Op-eds, Opinions

Israel ’21, Rock ’19: Guns are not a mental health issue

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Op-Ed Contributors
Tuesday, March 20, 2018

In the wake of every mass shooting in this country, there are two responses: 1) We need stricter gun control legislation, and 2) we need to improve the mental health of U.S. citizens.

Both of these statements are true, but one is far more relevant to the urgent issue of gun violence in America.

Psychiatrists and researchers agree that the link between mental illness and mass shootings is weak, if it’s there at all. There are a lot of statistics to be thrown around here. When accounting for substance abuse, childhood maltreatment and living in adverse environments, researchers found that the mentally ill were actually less likely to be the perpetrators of violence than the general population. If someone were to magically cure the United States of bipolar disorder, clinical depression and schizophrenia — the three mental illnesses with the highest proclivity for violence — violence in the nation would only decrease by 4 percent. Only 1 percent of gun homicides are mass shootings committed by people with mental illnesses. And contrary to popular perception, people with mental illnesses are 14 times more likely to be the victims of violence in the United States than to be the perpetrators of violence.

The obvious question is, if these mass murderers aren’t mentally ill, what could possibly motivate them to commit such horrible acts? Whereas an analysis of 235 mass killings from 1935 to 2014 revealed that less than a quarter of mass killings are committed by people who could be considered mentally ill, people with a history of domestic abuse have committed over half of mass shootings between 2009 and 2016. The Sutherland Springs shooter: history of abusing women. The Las Vegas shooter: history of abusing women. The Orlando shooter: history of abusing women.

Another strong indicator of gun violence is a history of a hateful presence on social media or membership in hate groups. Why are we talking about Parkland shooter Nikolas Cruz’s mental health instead of about the swastikas found carved into his magazines? Why was the Charleston shooting a “random act of violence” and not an act of terrorism? If Second Amendment advocates want to blame anything but guns in the aftermath of mass shootings, they should be looking at domestic abuse and white supremacy, not mental illness.

Of course, the best way to tackle gun violence is with gun control legislation, according to many major studies. Banning assault weapons and large-capacity magazines, preventing concealed carry on K-12 school grounds, strengthening background checks. These measures are, thankfully, being proposed in many states, but unfortunately they’re not the only policies being seriously considered or put in place.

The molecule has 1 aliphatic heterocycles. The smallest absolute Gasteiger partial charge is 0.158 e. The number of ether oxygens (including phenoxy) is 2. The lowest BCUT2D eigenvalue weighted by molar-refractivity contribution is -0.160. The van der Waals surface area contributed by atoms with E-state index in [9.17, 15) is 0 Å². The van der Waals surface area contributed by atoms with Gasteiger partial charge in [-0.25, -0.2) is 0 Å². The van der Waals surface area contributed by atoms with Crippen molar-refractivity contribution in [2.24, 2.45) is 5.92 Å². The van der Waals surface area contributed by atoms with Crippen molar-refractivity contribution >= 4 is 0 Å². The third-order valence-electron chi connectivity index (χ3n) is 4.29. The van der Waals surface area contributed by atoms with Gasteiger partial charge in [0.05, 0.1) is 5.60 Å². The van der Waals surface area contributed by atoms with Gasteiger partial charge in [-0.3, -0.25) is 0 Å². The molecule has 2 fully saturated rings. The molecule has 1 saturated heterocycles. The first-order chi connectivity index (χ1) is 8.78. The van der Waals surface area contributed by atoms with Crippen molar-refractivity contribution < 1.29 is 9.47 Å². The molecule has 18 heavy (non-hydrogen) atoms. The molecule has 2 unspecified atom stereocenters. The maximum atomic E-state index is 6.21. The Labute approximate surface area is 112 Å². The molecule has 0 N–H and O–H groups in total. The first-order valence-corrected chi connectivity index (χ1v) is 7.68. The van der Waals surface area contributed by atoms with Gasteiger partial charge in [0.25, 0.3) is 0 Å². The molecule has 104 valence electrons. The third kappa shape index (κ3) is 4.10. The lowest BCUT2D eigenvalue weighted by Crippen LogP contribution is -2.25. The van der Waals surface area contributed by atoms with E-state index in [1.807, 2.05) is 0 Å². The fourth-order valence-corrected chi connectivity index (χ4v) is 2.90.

An example of a policy that misses the point can be found right here in Rhode Island. On Monday, Feb. 26, Gov. Gina Raimondo signed an executive order establishing a statewide “red flag” policy. The order, part of a larger push for gun control legislation since the Parkland, Florida shooting last month, directs law enforcement to consider what the order calls “red flags” in assessing whether a person is dangerous. According to the text of the order, these factors “include but are not limited to the following red flags:

i. Recent acts or threats of violence by the person against self or others, including statements, videos or photographs posted on social media sites;

ii. A pattern of prior acts or threats of violence by the person against self or others;

iii. The criminal history of the person, including arrests and convictions for crimes of violence, whether felonies or misdemeanors, and crimes involving domestic violence, stalking or harassment;

iv. Previous no-contact orders, restraining orders or protective orders issued against the person;

v. Unlawful or reckless use or brandishing of a firearm; and,

vi. Evidence of recent acquisitions of, or ready access to, firearms.”

Current, or a history of, mental illness is correctly left off this list. But again, this list is not comprehensive — deciding what constitutes a “red flag” is left to law enforcement agencies and officers, making people with mental illnesses — and, frankly, people of color — vulnerable to discrimination. We should be looking at policies that keep the focus on guns rather than scapegoating people with mental illnesses.

Other states have instituted policies that focus on mental health at the expense of effective gun legislation, or are planning to. Florida Gov. Rick Scott has proposed legislation that would ban people with mental illnesses from buying firearms, and he recently signed a law passed under the mantle of protecting our schools from gun violence — a law that includes a provision appropriating $69 million for mental health assistance in schools. Again, we absolutely do need more mental health support in our schools and communities, but to finally fund these things because of a local school shooting blatantly blames people with mental illness for the horrific actions of individuals. This increases the stigma around mental illness already perpetuated by the language we use to talk about mass murderers: “psycho” and “sick” and “crazy.” What’s the point of these policies if they won’t actually prevent mass shootings? When trying to end gun violence in the United States, our focus shouldn’t be on mental health — it should be on domestic abuse, white supremacy and gun control.

Jenna Israel ’21 and Julia Rock ’19 are members of the Brown Progressive Action Committee and can be reached at jenna_israel@brown.edu and julia_rock@brown.edu, respectively. Please send responses to this opinion to letters@browndailyherald.com and op-eds to opinions@browndailyherald.com.

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